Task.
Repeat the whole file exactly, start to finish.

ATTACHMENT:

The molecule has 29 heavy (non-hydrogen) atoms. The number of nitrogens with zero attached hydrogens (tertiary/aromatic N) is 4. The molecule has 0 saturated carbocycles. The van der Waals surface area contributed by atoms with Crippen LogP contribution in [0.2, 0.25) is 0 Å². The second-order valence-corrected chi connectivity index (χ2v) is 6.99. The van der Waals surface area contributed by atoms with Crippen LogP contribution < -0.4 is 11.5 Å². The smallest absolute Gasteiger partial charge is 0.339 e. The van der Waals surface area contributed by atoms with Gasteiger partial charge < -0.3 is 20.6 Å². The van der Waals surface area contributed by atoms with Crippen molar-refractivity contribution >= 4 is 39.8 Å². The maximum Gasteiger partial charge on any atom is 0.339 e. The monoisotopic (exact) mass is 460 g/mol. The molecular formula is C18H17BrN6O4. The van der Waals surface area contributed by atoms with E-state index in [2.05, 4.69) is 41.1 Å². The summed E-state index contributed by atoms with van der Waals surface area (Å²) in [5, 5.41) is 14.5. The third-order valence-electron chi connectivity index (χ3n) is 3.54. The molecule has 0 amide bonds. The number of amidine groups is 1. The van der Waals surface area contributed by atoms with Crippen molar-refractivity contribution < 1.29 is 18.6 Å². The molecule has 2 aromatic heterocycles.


The molecule has 29 heavy (non-hydrogen) atoms. The number of nitrogens with zero attached hydrogens (tertiary/aromatic N) is 4. The molecule has 0 saturated carbocycles. The van der Waals surface area contributed by atoms with Crippen LogP contribution in [0.2, 0.25) is 0 Å². The second-order valence-corrected chi connectivity index (χ2v) is 6.99. The van der Waals surface area contributed by atoms with Crippen LogP contribution < -0.4 is 11.5 Å². The smallest absolute Gasteiger partial charge is 0.339 e. The van der Waals surface area contributed by atoms with Gasteiger partial charge < -0.3 is 20.6 Å². The van der Waals surface area contributed by atoms with Crippen molar-refractivity contribution >= 4 is 39.8 Å². The maximum Gasteiger partial charge on any atom is 0.339 e. The monoisotopic (exact) mass is 460 g/mol. The molecular formula is C18H17BrN6O4. The van der Waals surface area contributed by atoms with E-state index in [2.05, 4.69) is 41.1 Å². The summed E-state index contributed by atoms with van der Waals surface area (Å²) in [5, 5.41) is 14.5. The third-order valence-electron chi connectivity index (χ3n) is 3.54. The molecule has 0 amide bonds. The number of amidine groups is 1. The van der Waals surface area contributed by atoms with Crippen molar-refractivity contribution < 1.29 is 18.6 Å². The molecule has 2 aromatic heterocycles.